Alternatively use the store bought idiyappam flour (I bring Nirapara brand) which works very well.
  • The stuffing is not a dry stuffing, it is slightly thicker than the idli dough in consistency. 
  • It is very important to keep the outer covering dough moist and soft. Make sure your knead it well - dough should not show any marks, breaks on it. Keep it covered with a wet dish cloth on both the balls to be rolled and the rolled out discs. 
  • If you are in a hurry and want to avoid making the outer cover altogether, follow this short cut - Use a banana leaf or an aluminium foil cut into small rectangles (2X3inches) and fold them over the stuffing. You will have to peel the leaf or the foil before eating though. 

Sunday, September 8, 2013

Hayagreeva - a fitting sweet naivedya for the remover of all obstacles

It is that time of the year already when I am celebrating my favorite festivals with all of you on the blog. Happy Gowri-Ganesha festival to all of you celebrating it.

Gowri-Ganesha festivals were a great big deal growing up for us. My regular readers may remember the 3 part series I did last year and the goodies that went with it. This year with all the adrenaline rush of last few weeks, we kind of took it light as I still had house guests and we had been eating a whole lot of food - savory, sweet and everything else in between :-). We still did the regular pooje but cut down on the calories slightly. After a little bit of initial confusion about the dates of celebration, we chose to do the pooje today since it was Sunday and as we had an elderly uncle leave in the morning. Since I wanted to get some of the dishes ready before he left, I chose to make simpler dishes for the naivedya this time without compromising on the taste at all.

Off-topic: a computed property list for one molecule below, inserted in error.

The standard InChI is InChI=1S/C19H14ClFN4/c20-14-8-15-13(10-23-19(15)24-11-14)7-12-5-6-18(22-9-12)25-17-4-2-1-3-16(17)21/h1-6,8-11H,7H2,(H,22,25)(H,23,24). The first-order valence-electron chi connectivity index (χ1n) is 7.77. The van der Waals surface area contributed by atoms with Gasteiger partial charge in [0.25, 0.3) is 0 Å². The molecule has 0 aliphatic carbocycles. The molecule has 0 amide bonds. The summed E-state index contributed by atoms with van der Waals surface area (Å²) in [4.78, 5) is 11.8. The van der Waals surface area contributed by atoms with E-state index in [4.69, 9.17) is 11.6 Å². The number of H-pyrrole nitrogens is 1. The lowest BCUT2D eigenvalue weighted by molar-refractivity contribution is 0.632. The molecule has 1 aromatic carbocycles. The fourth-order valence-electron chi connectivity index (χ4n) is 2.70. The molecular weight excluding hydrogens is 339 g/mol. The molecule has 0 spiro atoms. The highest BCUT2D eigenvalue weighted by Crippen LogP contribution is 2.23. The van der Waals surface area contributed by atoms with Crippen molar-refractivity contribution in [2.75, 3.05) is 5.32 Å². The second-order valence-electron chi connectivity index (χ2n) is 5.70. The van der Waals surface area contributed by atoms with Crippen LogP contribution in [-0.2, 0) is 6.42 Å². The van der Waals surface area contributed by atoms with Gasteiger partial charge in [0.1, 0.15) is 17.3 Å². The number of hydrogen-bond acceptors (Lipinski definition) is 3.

Nammamma used to make Hayagreeva for Ganesha festival if Gowri & Ganesha festival happened to fall on the same day, she used to tell us that since Ganesha has had too many kadubu & modakams in all the other houses, we would offer him something special. Cooking in my own kitchen, now I see the reason behind this change in menu, Hayagreeva is a decadent sweet dessert that involves no elaborate processing and gets ready very quickly. If Gowri & Ganesha festivals came on the same day, she would already be cooking so many items for the 2 separate offerings and making deep fried kadubu would only stretch her day longer. We all loved the soft, sweet Hayagreeva so no one complained or whined about the absence of karigadubu.